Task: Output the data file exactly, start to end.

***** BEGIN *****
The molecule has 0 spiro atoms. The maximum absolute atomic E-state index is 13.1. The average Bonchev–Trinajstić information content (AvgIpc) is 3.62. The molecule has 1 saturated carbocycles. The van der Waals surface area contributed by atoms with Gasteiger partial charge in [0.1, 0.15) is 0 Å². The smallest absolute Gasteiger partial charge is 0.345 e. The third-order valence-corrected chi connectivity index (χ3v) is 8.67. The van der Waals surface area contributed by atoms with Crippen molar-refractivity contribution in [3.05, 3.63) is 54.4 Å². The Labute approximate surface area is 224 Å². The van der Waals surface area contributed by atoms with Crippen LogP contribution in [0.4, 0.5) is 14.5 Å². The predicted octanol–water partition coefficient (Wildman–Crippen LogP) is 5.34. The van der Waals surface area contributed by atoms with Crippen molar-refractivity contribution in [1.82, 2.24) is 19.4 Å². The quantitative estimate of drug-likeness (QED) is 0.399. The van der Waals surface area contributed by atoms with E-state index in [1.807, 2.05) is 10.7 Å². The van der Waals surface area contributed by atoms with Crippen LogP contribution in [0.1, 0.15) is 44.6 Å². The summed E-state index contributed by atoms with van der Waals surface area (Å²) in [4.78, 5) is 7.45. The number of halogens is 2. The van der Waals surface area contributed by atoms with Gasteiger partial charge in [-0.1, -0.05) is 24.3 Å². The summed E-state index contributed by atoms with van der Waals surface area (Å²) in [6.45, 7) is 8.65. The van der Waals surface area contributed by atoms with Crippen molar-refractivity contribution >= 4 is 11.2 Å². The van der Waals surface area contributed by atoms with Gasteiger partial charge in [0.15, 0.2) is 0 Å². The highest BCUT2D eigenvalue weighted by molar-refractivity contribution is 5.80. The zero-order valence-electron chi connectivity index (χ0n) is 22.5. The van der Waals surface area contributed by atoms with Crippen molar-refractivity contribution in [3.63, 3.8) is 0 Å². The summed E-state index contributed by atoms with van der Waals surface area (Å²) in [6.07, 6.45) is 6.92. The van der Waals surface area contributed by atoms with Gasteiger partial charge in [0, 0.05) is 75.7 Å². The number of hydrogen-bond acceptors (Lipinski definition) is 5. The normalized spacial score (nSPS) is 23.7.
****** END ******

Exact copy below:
The molecule has 0 spiro atoms. The maximum absolute atomic E-state index is 13.1. The average Bonchev–Trinajstić information content (AvgIpc) is 3.62. The molecule has 1 saturated carbocycles. The van der Waals surface area contributed by atoms with Gasteiger partial charge in [0.1, 0.15) is 0 Å². The smallest absolute Gasteiger partial charge is 0.345 e. The third-order valence-corrected chi connectivity index (χ3v) is 8.67. The van der Waals surface area contributed by atoms with Crippen molar-refractivity contribution in [3.05, 3.63) is 54.4 Å². The Labute approximate surface area is 224 Å². The van der Waals surface area contributed by atoms with Crippen LogP contribution in [0.4, 0.5) is 14.5 Å². The predicted octanol–water partition coefficient (Wildman–Crippen LogP) is 5.34. The van der Waals surface area contributed by atoms with Crippen molar-refractivity contribution in [1.82, 2.24) is 19.4 Å². The quantitative estimate of drug-likeness (QED) is 0.399. The van der Waals surface area contributed by atoms with E-state index in [1.807, 2.05) is 10.7 Å². The van der Waals surface area contributed by atoms with Crippen LogP contribution in [0.1, 0.15) is 44.6 Å². The summed E-state index contributed by atoms with van der Waals surface area (Å²) in [4.78, 5) is 7.45. The number of halogens is 2. The van der Waals surface area contributed by atoms with Gasteiger partial charge in [-0.1, -0.05) is 24.3 Å². The summed E-state index contributed by atoms with van der Waals surface area (Å²) in [6.45, 7) is 8.65. The van der Waals surface area contributed by atoms with Crippen molar-refractivity contribution >= 4 is 11.2 Å². The van der Waals surface area contributed by atoms with Gasteiger partial charge in [0.15, 0.2) is 0 Å². The highest BCUT2D eigenvalue weighted by molar-refractivity contribution is 5.80. The zero-order valence-electron chi connectivity index (χ0n) is 22.5. The van der Waals surface area contributed by atoms with Crippen molar-refractivity contribution in [3.63, 3.8) is 0 Å². The summed E-state index contributed by atoms with van der Waals surface area (Å²) in [6.07, 6.45) is 6.92. The van der Waals surface area contributed by atoms with Gasteiger partial charge in [0, 0.05) is 75.7 Å². The number of hydrogen-bond acceptors (Lipinski definition) is 5. The normalized spacial score (nSPS) is 23.7.